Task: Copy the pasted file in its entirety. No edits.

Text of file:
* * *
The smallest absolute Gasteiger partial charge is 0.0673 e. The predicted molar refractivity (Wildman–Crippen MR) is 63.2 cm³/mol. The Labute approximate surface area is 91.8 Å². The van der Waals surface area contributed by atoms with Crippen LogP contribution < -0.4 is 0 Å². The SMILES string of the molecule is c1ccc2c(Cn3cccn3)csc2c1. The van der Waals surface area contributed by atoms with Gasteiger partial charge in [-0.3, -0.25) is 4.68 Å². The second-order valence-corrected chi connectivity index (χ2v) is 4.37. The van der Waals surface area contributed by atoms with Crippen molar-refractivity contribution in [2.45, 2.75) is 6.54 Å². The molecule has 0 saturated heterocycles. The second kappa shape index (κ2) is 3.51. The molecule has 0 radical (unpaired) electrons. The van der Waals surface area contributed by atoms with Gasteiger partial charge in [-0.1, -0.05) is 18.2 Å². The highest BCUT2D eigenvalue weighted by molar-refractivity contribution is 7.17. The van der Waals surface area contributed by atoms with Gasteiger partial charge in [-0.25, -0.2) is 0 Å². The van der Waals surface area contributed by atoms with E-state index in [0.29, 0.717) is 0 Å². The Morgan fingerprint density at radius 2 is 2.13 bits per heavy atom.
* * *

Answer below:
The smallest absolute Gasteiger partial charge is 0.0673 e. The predicted molar refractivity (Wildman–Crippen MR) is 63.2 cm³/mol. The Labute approximate surface area is 91.8 Å². The van der Waals surface area contributed by atoms with Crippen LogP contribution < -0.4 is 0 Å². The SMILES string of the molecule is c1ccc2c(Cn3cccn3)csc2c1. The van der Waals surface area contributed by atoms with Gasteiger partial charge in [-0.3, -0.25) is 4.68 Å². The second-order valence-corrected chi connectivity index (χ2v) is 4.37. The van der Waals surface area contributed by atoms with Crippen molar-refractivity contribution in [2.45, 2.75) is 6.54 Å². The molecule has 0 saturated heterocycles. The second kappa shape index (κ2) is 3.51. The molecule has 0 radical (unpaired) electrons. The van der Waals surface area contributed by atoms with Gasteiger partial charge in [-0.1, -0.05) is 18.2 Å². The highest BCUT2D eigenvalue weighted by molar-refractivity contribution is 7.17. The van der Waals surface area contributed by atoms with Gasteiger partial charge in [-0.25, -0.2) is 0 Å². The van der Waals surface area contributed by atoms with E-state index in [0.29, 0.717) is 0 Å². The Morgan fingerprint density at radius 2 is 2.13 bits per heavy atom.